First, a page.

The Paris Review Reads Susan Howe's Notes on 'Private Literature '
John Vincler considers works by Susan Howe, including Spontaneous Particulars: The Telepathy of Archives, underlining the poet's engagement with archives. "It is as if Howe has sought to take the experience of working in a rare-book room or a research library," Vincler writes, "and enfold that experience into the space of her slim book." From there:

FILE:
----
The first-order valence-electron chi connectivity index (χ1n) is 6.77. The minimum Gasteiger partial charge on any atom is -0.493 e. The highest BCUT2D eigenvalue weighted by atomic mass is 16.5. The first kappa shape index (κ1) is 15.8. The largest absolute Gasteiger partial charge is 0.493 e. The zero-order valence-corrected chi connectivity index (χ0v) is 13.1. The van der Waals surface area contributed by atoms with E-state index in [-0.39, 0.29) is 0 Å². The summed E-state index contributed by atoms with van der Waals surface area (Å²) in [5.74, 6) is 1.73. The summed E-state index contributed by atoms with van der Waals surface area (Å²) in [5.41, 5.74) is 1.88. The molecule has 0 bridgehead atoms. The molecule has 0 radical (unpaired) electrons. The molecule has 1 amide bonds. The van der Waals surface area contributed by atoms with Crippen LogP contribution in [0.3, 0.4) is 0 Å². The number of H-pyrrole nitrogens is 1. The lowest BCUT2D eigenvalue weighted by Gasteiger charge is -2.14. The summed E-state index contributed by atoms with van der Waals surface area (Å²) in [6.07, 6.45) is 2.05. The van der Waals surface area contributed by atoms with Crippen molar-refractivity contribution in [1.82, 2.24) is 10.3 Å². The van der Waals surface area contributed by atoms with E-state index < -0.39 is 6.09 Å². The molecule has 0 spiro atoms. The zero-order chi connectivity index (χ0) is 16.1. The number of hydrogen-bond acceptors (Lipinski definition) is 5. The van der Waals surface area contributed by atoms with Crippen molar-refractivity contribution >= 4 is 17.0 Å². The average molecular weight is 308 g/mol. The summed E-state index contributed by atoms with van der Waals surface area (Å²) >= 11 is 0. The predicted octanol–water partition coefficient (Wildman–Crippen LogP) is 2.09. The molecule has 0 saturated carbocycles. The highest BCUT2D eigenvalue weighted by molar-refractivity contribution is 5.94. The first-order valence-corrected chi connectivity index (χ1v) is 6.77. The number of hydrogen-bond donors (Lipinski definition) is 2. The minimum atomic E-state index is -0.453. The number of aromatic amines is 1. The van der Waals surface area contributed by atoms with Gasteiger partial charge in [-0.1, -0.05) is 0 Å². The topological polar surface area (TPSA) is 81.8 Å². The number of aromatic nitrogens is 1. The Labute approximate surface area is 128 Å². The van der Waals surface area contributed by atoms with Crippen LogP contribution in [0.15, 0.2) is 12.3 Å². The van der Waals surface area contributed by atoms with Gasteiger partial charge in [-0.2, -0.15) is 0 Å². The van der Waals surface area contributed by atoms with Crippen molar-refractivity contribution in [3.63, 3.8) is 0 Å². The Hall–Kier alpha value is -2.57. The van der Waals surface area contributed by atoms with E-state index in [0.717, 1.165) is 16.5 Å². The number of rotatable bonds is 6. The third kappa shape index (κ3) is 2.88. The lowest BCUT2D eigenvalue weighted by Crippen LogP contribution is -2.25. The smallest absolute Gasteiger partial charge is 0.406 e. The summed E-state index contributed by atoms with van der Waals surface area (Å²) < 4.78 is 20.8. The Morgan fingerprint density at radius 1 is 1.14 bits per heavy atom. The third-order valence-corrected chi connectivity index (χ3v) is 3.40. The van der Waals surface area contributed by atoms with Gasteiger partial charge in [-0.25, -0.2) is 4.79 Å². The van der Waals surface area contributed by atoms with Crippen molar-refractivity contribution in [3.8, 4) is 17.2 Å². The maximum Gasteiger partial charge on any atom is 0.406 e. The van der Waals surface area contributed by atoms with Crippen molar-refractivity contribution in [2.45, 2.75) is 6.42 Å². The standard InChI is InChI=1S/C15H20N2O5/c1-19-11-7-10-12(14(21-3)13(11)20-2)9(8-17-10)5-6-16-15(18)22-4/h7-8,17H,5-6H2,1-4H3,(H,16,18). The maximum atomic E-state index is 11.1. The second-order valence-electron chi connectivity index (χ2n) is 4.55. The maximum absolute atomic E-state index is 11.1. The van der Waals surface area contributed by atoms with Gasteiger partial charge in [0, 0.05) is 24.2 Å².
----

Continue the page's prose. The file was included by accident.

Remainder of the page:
Libraries and museums collect the objects of the past so that they can be brought forward into our present, so that they can be called forth as witness to some future. Perhaps also so that the past can be made more legible. Howe begins Spontaneous Particulars with an image of a single page from William Carlos Williams’s book-length essay -poem Paterson (which remained unfinished at his death). We look upon and read this lone typescript page, heavily marked up with its deletions and emendations made in pencil. No transcription is given. It reads, in part, “To drown the roar, stopped at the library / for peace … for a clue to the resolution of the turmoil.” Further down the single stanza, it continues, “A meaning, a meaning? What do they know / and feel we do not know?”
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